You’ll also find other specialized gear available, including automatic feeders; just take care not to let them overfeed your pets because this could cause more harm than good. 

Read more: 

How To Set Up A 10 Gallon Fish Tank

After you have all the necessary equipment and decor ready to go, it’s time to start setting up your 10-gallon fish tank. The process begins with unboxing items and completes with adding fish. 

1) Unboxing Items

The first step in setting up your 10-gallon fish tank is to unbox all the new aquarium gear you bought. You will need a new ten-gallon glass aquarium, gravel for substrate, filter and air pump kit with hose tubing or airline tube connections (depending on which type of filtration system), decorations like plastic plants, rocks, or other décor items.

Do the task carefully so that you don’t damage anything. But before everything, you need to make a plan about – where you will put your aquarium setup.

2) Placement Of Fish Tank

You will need a table, desk, or a stand to place your fish tank.

You want a flat surface that is level and stable since the stand will be holding all of its weight when it’s full (and water-heavy). 

Step-2 Placement of the fish tank

Avoid placing on top of or near any windows if possible because sunlight can cause problems with algae growth in tanks as well as dust particles from outdoors getting inside.

Be mindful to place it near electrical outlets and water supply, and select a place where maintenance will be convenient.

3) Preparation Of The Substrate

Preparation of the substrate takes some effort, but you need to do it properly. Poor substrate preparation can result in cloudy aquarium water.

Wash the substrate:

There are two main types of substrate that people use for their aquariums, sand or gravel. Both can have their pros and cons, but it is important to clean them correctly in order to keep your fish happy! 

Step-3 Substrate preparation

The best way I found to wash gravel was a colander- put them in it and start pouring water on top until clean water comes out from the bottom. This will wash away any remaining dirt particles and debris!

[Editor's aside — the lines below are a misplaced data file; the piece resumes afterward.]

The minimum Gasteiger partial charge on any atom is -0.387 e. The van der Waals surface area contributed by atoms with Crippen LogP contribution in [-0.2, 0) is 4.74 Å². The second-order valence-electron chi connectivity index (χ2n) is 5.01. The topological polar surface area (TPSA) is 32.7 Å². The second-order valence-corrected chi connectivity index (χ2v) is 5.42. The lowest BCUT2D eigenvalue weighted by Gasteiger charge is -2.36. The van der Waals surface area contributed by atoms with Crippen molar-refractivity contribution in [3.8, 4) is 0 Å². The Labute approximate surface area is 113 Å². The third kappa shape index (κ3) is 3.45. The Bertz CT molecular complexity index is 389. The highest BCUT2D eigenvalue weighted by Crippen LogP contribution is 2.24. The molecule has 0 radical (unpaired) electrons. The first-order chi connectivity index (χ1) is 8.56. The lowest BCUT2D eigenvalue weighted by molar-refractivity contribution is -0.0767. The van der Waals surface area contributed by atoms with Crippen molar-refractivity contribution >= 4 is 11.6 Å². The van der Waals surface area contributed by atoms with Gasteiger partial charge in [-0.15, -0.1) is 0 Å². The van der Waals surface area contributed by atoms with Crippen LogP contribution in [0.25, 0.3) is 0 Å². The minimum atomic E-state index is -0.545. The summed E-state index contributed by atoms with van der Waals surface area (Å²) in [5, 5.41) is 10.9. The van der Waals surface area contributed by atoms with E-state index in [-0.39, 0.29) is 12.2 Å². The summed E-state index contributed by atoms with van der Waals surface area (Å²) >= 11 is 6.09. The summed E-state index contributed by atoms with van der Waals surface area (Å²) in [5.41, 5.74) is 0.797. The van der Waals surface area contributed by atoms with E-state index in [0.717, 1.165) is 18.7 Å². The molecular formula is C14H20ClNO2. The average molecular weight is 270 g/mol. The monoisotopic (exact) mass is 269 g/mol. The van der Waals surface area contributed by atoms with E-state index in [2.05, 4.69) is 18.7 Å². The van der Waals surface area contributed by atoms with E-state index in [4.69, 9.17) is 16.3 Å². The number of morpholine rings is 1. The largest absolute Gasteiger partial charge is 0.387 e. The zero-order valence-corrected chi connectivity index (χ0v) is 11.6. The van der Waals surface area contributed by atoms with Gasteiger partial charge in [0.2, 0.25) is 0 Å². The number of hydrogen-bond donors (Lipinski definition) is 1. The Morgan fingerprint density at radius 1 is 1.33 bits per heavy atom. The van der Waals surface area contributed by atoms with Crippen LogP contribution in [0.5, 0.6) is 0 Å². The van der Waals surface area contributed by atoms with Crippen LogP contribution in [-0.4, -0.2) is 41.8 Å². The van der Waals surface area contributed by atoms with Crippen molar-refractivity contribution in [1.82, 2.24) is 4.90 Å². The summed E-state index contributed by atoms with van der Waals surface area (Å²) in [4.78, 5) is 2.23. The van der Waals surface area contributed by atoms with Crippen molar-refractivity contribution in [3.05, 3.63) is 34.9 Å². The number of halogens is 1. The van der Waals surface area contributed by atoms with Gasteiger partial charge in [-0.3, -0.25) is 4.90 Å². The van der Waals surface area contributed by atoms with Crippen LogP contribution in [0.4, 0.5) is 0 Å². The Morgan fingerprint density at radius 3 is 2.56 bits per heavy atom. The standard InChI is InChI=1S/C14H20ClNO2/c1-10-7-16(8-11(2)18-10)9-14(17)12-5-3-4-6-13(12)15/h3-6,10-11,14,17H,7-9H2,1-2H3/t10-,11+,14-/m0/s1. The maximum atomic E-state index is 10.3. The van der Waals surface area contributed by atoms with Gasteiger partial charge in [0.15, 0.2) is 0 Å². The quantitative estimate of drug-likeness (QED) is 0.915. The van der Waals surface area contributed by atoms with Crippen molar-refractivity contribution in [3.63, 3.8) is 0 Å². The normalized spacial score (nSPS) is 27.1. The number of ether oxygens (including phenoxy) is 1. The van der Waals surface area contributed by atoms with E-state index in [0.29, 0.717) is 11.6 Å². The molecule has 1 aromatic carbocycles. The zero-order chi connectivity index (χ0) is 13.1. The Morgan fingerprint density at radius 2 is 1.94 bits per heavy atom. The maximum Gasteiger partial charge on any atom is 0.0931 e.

Sand requires more work as it often sticks together when wet. So take them in a bucket, and you can save yourself the trouble of washing sand off your hands by burying a water hose in it. Fill up to almost the top with water, then shake and stir until you see all that dirt come out. Drain all the water when it becomes clear.

Place the substrate:

Make sure your substrate is even at the top to make for an aesthetically pleasing underwater view. Most substrates only need about one inch deep in order to keep them clean and healthy.

 But you can make a deeper sand layer on the bottom that can be used as a hiding space if you are keeping some types of bottom-feeder fish who prefer that type of habitat.

4) Add Necessary Equipment

Next, add the filter unit and heater to keep the fish tank clean and warm for your aquatic friends while they swim around. 

The most common aquarium filter type is the hang-on-back (HOB), with just a suction tube in the water. However, sponge filters are also a good choice for 10-gallon tanks.

Step-4 Install necessary equipment

If you use a submersible heater unit, it needs to be fully submerged underwater.

If you use an air pump, place the air stone or diffuser in a suitable place so that air distribution can be uniform throughout the entire tank.

Last but not least, make sure that all electrical components are correctly connected before plugging them into electricity to avoid any potential accidents.

5) Decorate

It is the creative stage of setting up a fish tank. Now that you have your substrate, filter, and heater in place, it’s time to make this thing look awesome! You can decorate with small rocks or driftwood and add plastic plants if desired.

Step-5 Decorate the aquarium

In addition to all those fun things, though, there are some other options- like adding backgrounds on one side of the aquarium, so they create an underwater scene instead of just glass walls.

The more interesting we make our tanks, the happier our fish will be living in them !!!

6) Fill With Water And Check 

You can use tap water but ensure it is free from all sorts of chlorine compounds! If your tap water hardness is too high, it is better to use RO water for the aquarium. (You can read my article on – How To Soften Aquarium Water In 6 Steps)

Step-6 Fill the tank with water

Fill the fish tank with water slowly to make sure it is leak-free. First, fill half of the tank and check for any leaks before proceeding further. If there’s a leakage at this stage, then replace it as quickly as possible because accepting a leaky tank will lead you to more problems in the future.